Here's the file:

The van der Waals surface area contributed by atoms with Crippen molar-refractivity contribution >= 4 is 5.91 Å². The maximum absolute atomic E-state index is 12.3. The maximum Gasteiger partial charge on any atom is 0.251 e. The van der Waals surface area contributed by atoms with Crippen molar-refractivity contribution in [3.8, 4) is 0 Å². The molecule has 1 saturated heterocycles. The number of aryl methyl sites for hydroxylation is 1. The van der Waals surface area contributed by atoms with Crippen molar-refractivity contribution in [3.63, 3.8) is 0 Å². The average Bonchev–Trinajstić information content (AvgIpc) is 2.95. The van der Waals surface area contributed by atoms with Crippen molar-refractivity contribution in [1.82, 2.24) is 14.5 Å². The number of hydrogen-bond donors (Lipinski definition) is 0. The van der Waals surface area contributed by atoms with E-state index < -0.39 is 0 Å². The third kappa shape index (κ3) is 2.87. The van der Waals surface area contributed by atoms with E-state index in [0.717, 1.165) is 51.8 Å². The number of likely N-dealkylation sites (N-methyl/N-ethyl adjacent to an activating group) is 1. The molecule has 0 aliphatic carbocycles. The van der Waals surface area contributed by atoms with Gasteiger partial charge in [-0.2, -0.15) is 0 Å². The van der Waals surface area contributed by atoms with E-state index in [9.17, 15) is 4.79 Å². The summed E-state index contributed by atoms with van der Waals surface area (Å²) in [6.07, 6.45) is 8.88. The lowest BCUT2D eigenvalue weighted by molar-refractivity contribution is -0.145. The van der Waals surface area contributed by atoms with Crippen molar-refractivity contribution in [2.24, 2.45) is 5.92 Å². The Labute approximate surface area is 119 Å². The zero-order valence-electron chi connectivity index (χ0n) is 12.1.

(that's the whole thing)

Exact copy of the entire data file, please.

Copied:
The van der Waals surface area contributed by atoms with Crippen molar-refractivity contribution >= 4 is 5.91 Å². The maximum absolute atomic E-state index is 12.3. The maximum Gasteiger partial charge on any atom is 0.251 e. The van der Waals surface area contributed by atoms with Crippen molar-refractivity contribution in [3.8, 4) is 0 Å². The molecule has 1 saturated heterocycles. The number of aryl methyl sites for hydroxylation is 1. The van der Waals surface area contributed by atoms with Crippen molar-refractivity contribution in [3.63, 3.8) is 0 Å². The average Bonchev–Trinajstić information content (AvgIpc) is 2.95. The van der Waals surface area contributed by atoms with Crippen molar-refractivity contribution in [1.82, 2.24) is 14.5 Å². The number of hydrogen-bond donors (Lipinski definition) is 0. The van der Waals surface area contributed by atoms with E-state index < -0.39 is 0 Å². The third kappa shape index (κ3) is 2.87. The van der Waals surface area contributed by atoms with E-state index in [0.717, 1.165) is 51.8 Å². The number of likely N-dealkylation sites (N-methyl/N-ethyl adjacent to an activating group) is 1. The molecule has 0 aliphatic carbocycles. The van der Waals surface area contributed by atoms with Gasteiger partial charge in [-0.2, -0.15) is 0 Å². The van der Waals surface area contributed by atoms with E-state index in [9.17, 15) is 4.79 Å². The summed E-state index contributed by atoms with van der Waals surface area (Å²) in [6.07, 6.45) is 8.88. The lowest BCUT2D eigenvalue weighted by molar-refractivity contribution is -0.145. The van der Waals surface area contributed by atoms with Crippen molar-refractivity contribution in [2.24, 2.45) is 5.92 Å². The Labute approximate surface area is 119 Å². The zero-order valence-electron chi connectivity index (χ0n) is 12.1.